At the end of July 2020, NASA launched the Mars rover, Perseverance, into space. Now, the rover is on a seven-month journey to the Red Planet where it will try to find signs of past—or present—life. But before the rover can do its job, it’ll need to actually land on the Martian surface. And according to the visualization of the process in the video below, that’s going to be no easy feat.
The visualization of Perseverance’s landing on Mars was created and posted by the YouTube channel ElderFox Documentaries. ElderFox is a UK-based company that produces space exploration documentaries, like this incredible one involving tons of stunning 4K Mars footage.
The visualization of Perseverance going through the landing process begins around four minutes into the video. The rover’s lander descends through the thin Martian atmosphere, moving at 30,000 miles per hour. After its heat shield rises to a whopping 3,800 degrees Fahrenheit, the lander deploys the largest and strongest supersonic parachute ever built.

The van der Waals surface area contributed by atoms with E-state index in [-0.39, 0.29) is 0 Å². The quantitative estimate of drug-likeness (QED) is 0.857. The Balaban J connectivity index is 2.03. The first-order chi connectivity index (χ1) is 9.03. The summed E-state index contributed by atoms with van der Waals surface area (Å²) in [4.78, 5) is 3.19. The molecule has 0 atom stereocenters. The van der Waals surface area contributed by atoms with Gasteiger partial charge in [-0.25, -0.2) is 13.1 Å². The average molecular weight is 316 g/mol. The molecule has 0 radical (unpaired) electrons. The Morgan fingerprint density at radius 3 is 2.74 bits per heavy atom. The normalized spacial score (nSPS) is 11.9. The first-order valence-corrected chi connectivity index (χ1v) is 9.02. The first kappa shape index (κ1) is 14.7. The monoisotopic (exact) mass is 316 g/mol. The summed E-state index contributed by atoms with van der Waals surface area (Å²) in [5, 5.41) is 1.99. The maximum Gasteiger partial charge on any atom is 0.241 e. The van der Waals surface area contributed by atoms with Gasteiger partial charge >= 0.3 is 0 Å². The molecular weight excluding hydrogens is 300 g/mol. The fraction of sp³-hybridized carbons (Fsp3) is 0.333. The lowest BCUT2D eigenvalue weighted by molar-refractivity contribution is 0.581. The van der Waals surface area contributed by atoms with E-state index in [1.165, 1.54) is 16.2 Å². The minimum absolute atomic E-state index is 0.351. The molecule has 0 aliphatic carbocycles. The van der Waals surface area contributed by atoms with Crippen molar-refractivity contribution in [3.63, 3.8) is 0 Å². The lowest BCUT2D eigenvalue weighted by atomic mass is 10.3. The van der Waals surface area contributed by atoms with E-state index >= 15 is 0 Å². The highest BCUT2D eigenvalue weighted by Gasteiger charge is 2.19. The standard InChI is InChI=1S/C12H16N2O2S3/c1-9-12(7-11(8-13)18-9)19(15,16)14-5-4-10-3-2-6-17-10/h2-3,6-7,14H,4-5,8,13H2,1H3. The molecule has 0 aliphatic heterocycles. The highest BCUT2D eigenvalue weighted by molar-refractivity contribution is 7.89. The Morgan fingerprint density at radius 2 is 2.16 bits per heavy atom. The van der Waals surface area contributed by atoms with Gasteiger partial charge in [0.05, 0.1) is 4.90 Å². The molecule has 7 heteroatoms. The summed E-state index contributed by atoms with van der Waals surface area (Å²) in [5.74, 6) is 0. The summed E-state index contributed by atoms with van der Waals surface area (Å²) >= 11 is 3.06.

After deployment of the parachute, the lander’s heat shield detaches like a camera’s lens cap. Following that sequence, the lander turns on its boosters. But because the boosters can’t be used all the way to the ground (thanks to the probability of kicking up Martian dust), the rover is finally lowered from the lander via a tether. Engineers refer to this procedure as the “skycrane” maneuver.
Along with visualizing the landing, ElderFox’s video also gives a great rundown of the goals of the Mars 2020 mission. It also, somewhat incidentally, offers a pretty cool take on a futuristic Mars colony. Those looking for a more in-depth look at Perserverance’s landing site, Jezero Crater, should check out the NASA video below.
What do you think about this visualization of Perseverance landing on Mars? Do you have any ideas on how to improve this already insanely impressive process? Let us know your thoughts in the comments!